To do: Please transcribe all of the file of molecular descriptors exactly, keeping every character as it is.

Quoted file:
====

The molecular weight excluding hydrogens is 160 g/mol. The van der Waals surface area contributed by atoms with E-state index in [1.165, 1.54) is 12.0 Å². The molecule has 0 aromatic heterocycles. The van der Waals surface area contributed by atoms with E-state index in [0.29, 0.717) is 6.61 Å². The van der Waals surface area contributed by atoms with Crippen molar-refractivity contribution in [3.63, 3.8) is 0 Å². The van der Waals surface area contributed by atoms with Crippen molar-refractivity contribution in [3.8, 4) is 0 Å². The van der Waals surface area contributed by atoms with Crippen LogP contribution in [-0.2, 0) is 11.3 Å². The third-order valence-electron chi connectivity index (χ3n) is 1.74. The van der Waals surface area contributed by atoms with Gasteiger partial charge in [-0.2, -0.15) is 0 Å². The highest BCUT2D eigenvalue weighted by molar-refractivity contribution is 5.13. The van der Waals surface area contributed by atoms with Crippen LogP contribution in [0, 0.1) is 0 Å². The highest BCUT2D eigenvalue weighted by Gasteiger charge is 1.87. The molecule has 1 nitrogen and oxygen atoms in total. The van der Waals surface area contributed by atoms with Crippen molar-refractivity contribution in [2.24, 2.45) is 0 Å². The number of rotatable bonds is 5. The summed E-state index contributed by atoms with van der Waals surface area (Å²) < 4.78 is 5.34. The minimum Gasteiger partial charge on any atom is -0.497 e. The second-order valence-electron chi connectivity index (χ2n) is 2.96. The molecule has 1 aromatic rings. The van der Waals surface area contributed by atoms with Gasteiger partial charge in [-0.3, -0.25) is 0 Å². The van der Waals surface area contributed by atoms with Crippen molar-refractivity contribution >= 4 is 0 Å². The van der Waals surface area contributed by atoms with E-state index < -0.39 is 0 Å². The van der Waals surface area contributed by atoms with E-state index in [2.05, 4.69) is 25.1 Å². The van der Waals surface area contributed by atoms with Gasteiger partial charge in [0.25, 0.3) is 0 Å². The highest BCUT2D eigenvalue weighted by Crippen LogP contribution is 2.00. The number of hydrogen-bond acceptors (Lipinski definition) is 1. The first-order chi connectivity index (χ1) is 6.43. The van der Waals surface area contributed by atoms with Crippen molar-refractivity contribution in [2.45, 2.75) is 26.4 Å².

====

The molecular weight excluding hydrogens is 160 g/mol. The van der Waals surface area contributed by atoms with E-state index in [1.165, 1.54) is 12.0 Å². The molecule has 0 aromatic heterocycles. The van der Waals surface area contributed by atoms with E-state index in [0.29, 0.717) is 6.61 Å². The van der Waals surface area contributed by atoms with Crippen molar-refractivity contribution in [3.63, 3.8) is 0 Å². The van der Waals surface area contributed by atoms with Crippen molar-refractivity contribution in [3.8, 4) is 0 Å². The van der Waals surface area contributed by atoms with Crippen LogP contribution in [-0.2, 0) is 11.3 Å². The third-order valence-electron chi connectivity index (χ3n) is 1.74. The van der Waals surface area contributed by atoms with Gasteiger partial charge in [-0.2, -0.15) is 0 Å². The highest BCUT2D eigenvalue weighted by molar-refractivity contribution is 5.13. The van der Waals surface area contributed by atoms with Crippen LogP contribution in [0, 0.1) is 0 Å². The highest BCUT2D eigenvalue weighted by Gasteiger charge is 1.87. The molecule has 1 nitrogen and oxygen atoms in total. The van der Waals surface area contributed by atoms with Crippen molar-refractivity contribution in [2.24, 2.45) is 0 Å². The number of rotatable bonds is 5. The summed E-state index contributed by atoms with van der Waals surface area (Å²) < 4.78 is 5.34. The minimum Gasteiger partial charge on any atom is -0.497 e. The second-order valence-electron chi connectivity index (χ2n) is 2.96. The molecule has 1 aromatic rings. The van der Waals surface area contributed by atoms with Gasteiger partial charge in [-0.3, -0.25) is 0 Å². The van der Waals surface area contributed by atoms with Crippen molar-refractivity contribution >= 4 is 0 Å². The van der Waals surface area contributed by atoms with E-state index < -0.39 is 0 Å². The van der Waals surface area contributed by atoms with E-state index in [2.05, 4.69) is 25.1 Å². The van der Waals surface area contributed by atoms with Gasteiger partial charge in [0.25, 0.3) is 0 Å². The highest BCUT2D eigenvalue weighted by Crippen LogP contribution is 2.00. The number of hydrogen-bond acceptors (Lipinski definition) is 1. The first-order chi connectivity index (χ1) is 6.43. The van der Waals surface area contributed by atoms with Crippen molar-refractivity contribution in [2.45, 2.75) is 26.4 Å².